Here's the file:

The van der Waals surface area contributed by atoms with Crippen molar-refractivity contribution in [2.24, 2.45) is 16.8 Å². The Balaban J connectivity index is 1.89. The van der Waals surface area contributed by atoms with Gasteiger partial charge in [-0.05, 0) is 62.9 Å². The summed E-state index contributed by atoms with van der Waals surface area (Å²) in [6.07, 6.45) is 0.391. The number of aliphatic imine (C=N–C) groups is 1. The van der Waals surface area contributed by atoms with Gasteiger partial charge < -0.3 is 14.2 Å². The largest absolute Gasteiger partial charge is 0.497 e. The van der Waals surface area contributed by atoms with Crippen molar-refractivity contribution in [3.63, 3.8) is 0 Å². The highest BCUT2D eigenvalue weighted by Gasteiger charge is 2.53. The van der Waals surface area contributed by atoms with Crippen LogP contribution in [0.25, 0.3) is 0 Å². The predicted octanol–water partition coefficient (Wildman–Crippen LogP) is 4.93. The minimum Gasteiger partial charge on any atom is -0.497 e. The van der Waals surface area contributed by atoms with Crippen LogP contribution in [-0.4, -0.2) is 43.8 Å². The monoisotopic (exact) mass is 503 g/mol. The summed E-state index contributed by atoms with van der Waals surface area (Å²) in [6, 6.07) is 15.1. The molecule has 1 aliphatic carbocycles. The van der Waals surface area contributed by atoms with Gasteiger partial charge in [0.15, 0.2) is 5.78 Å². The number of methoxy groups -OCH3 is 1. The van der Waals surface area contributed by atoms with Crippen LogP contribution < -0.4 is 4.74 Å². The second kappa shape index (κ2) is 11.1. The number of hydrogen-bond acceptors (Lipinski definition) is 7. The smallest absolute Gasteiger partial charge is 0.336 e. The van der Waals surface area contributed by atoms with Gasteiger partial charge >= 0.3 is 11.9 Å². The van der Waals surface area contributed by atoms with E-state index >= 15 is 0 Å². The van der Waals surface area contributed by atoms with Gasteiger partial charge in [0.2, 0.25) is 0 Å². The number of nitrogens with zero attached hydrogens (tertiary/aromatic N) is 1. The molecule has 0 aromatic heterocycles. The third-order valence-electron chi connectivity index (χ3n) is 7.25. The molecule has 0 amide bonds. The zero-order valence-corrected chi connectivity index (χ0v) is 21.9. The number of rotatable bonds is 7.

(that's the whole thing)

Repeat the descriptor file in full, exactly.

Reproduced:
The van der Waals surface area contributed by atoms with Crippen molar-refractivity contribution in [2.24, 2.45) is 16.8 Å². The Balaban J connectivity index is 1.89. The van der Waals surface area contributed by atoms with Gasteiger partial charge in [-0.05, 0) is 62.9 Å². The summed E-state index contributed by atoms with van der Waals surface area (Å²) in [6.07, 6.45) is 0.391. The number of aliphatic imine (C=N–C) groups is 1. The van der Waals surface area contributed by atoms with Gasteiger partial charge < -0.3 is 14.2 Å². The largest absolute Gasteiger partial charge is 0.497 e. The van der Waals surface area contributed by atoms with Crippen molar-refractivity contribution in [3.63, 3.8) is 0 Å². The highest BCUT2D eigenvalue weighted by Gasteiger charge is 2.53. The van der Waals surface area contributed by atoms with Crippen LogP contribution in [0.25, 0.3) is 0 Å². The predicted octanol–water partition coefficient (Wildman–Crippen LogP) is 4.93. The minimum Gasteiger partial charge on any atom is -0.497 e. The van der Waals surface area contributed by atoms with Crippen LogP contribution in [-0.4, -0.2) is 43.8 Å². The monoisotopic (exact) mass is 503 g/mol. The summed E-state index contributed by atoms with van der Waals surface area (Å²) in [6, 6.07) is 15.1. The molecule has 1 aliphatic carbocycles. The van der Waals surface area contributed by atoms with Gasteiger partial charge in [0.15, 0.2) is 5.78 Å². The number of methoxy groups -OCH3 is 1. The van der Waals surface area contributed by atoms with Crippen LogP contribution < -0.4 is 4.74 Å². The second kappa shape index (κ2) is 11.1. The number of hydrogen-bond acceptors (Lipinski definition) is 7. The smallest absolute Gasteiger partial charge is 0.336 e. The van der Waals surface area contributed by atoms with Gasteiger partial charge >= 0.3 is 11.9 Å². The van der Waals surface area contributed by atoms with E-state index >= 15 is 0 Å². The van der Waals surface area contributed by atoms with Gasteiger partial charge in [0.2, 0.25) is 0 Å². The number of nitrogens with zero attached hydrogens (tertiary/aromatic N) is 1. The molecule has 0 aromatic heterocycles. The third-order valence-electron chi connectivity index (χ3n) is 7.25. The molecule has 0 amide bonds. The zero-order valence-corrected chi connectivity index (χ0v) is 21.9. The number of rotatable bonds is 7.